It’s easy to fall for the mind games our adversary likes to use against us, because unless you are narcissistic you always question your worth.  I know this well.  But if you really want to, you can turn this game into a tennis match where the last volley wins, something like this:

I wish I had more money/I’m grateful I can buy those things I need when I need them.

I wish I owned a home/I’m grateful for shelter, a warm bed and a controlled climate.

I wish I weren’t so heavy/I’m grateful to live where there is plenty of food and I never go to bed hungry.

I wish my car was newer/I’m grateful for transportation to come and go as I please.

I wish I wasn’t in pain all the time/I’m grateful for mobility and agility and that I’m not confined to a wheel chair.

I wish I had a companion/I’m grateful to have known love and that I have good friends who watch out for me.

I’m sure you get the idea here.  None of us have perfect lives, and few of us have the lives we thought we would in our advanced age.  Life is full of detours, road closures and washed out bridges.  When the easy paved road we were on disappears, we need to learn how to four-wheel our way through the rough until we find the road again.  This can only happen with a determination to remain grateful and find blessings among the trials.  If you are reading this blog, then things could always be worse!  There is always hope within despair.  Count your blessings even in the rain.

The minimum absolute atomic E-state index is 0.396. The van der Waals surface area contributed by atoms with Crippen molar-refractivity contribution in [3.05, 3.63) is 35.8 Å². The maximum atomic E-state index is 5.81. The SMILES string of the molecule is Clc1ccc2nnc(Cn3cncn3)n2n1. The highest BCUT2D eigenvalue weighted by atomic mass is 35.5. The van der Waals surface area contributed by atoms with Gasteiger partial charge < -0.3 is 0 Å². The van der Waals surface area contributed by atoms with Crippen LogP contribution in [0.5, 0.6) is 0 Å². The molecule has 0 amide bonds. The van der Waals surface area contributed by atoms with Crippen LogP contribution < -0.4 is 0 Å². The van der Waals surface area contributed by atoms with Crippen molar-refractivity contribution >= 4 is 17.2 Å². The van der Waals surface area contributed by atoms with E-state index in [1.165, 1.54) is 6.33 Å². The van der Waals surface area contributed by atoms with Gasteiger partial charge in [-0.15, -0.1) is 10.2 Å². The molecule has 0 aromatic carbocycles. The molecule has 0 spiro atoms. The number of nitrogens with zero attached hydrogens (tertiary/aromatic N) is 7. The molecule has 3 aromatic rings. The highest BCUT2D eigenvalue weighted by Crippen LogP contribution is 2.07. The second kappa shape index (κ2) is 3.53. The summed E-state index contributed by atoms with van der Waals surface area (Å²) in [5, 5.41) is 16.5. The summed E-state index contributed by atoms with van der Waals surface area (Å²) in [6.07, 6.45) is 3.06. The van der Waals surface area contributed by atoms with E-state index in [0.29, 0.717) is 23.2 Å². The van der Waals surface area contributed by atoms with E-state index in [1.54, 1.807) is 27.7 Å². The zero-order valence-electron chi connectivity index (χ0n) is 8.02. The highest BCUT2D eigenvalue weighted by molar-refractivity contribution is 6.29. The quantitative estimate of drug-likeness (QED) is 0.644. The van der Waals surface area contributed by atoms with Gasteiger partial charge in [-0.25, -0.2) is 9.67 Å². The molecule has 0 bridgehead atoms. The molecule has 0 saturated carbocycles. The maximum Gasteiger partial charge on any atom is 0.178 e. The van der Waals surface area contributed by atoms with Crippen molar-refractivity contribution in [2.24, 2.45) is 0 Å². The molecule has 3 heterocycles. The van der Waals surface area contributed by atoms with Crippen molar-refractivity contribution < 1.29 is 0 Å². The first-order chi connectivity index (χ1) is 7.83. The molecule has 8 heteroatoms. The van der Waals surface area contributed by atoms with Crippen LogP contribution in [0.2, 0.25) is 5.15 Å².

If you find my writing encouraging and would like to read more, please consider buying my book, My Soul Cries Out, available on Amazon and Kindle.  You will find many very transparent articles about holding fast to hope and faith in the midst of life’s darkest hours.  And if you do buy my book, reviews on Amazon are always appreciated!  Happy Thanksgiving.

 

Perspectives

poor man praying

A man kneels to pray in his living room and notices a rip in his leather sofa and asks God “why don’t you bless me more?” Another man kneels at an old wooden chair in a run down lean to and prays “Father, I am unworthy to receive such blessings”.

A teen slams the refrigerator door shut in anger over the selection of leftovers from previous meals and heads to the local grocery store. Across the globe a little girl grins from ear to ear because a stranger has given her an apple and some oatmeal for the day.

A middle aged man has grown weary of his marriage and can’t understand why God trapped him in a bad relationship. Across town another man sits alone after laying his long time wife to rest after a battle with cancer and offers prayers for others who are experiencing the same.